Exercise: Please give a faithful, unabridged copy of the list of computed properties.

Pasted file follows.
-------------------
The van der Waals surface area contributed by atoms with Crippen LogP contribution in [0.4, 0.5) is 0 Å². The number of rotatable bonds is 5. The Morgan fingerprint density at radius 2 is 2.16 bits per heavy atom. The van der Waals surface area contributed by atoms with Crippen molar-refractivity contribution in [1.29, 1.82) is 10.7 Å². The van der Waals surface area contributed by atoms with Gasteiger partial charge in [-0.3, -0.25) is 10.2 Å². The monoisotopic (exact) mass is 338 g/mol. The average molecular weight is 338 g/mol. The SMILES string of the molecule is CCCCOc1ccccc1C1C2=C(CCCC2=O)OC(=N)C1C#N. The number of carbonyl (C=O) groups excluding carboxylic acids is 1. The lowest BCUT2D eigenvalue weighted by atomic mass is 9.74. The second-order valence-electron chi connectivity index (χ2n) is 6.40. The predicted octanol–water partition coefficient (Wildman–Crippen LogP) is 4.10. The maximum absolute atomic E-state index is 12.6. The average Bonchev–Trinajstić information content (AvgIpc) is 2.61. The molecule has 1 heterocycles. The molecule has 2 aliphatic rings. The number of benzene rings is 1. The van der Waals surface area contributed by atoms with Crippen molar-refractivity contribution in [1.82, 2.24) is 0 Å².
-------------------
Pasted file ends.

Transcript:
The van der Waals surface area contributed by atoms with Crippen LogP contribution in [0.4, 0.5) is 0 Å². The number of rotatable bonds is 5. The Morgan fingerprint density at radius 2 is 2.16 bits per heavy atom. The van der Waals surface area contributed by atoms with Crippen molar-refractivity contribution in [1.29, 1.82) is 10.7 Å². The van der Waals surface area contributed by atoms with Gasteiger partial charge in [-0.3, -0.25) is 10.2 Å². The monoisotopic (exact) mass is 338 g/mol. The average molecular weight is 338 g/mol. The SMILES string of the molecule is CCCCOc1ccccc1C1C2=C(CCCC2=O)OC(=N)C1C#N. The number of carbonyl (C=O) groups excluding carboxylic acids is 1. The lowest BCUT2D eigenvalue weighted by atomic mass is 9.74. The second-order valence-electron chi connectivity index (χ2n) is 6.40. The predicted octanol–water partition coefficient (Wildman–Crippen LogP) is 4.10. The maximum absolute atomic E-state index is 12.6. The average Bonchev–Trinajstić information content (AvgIpc) is 2.61. The molecule has 1 heterocycles. The molecule has 2 aliphatic rings. The number of benzene rings is 1. The van der Waals surface area contributed by atoms with Crippen molar-refractivity contribution in [1.82, 2.24) is 0 Å².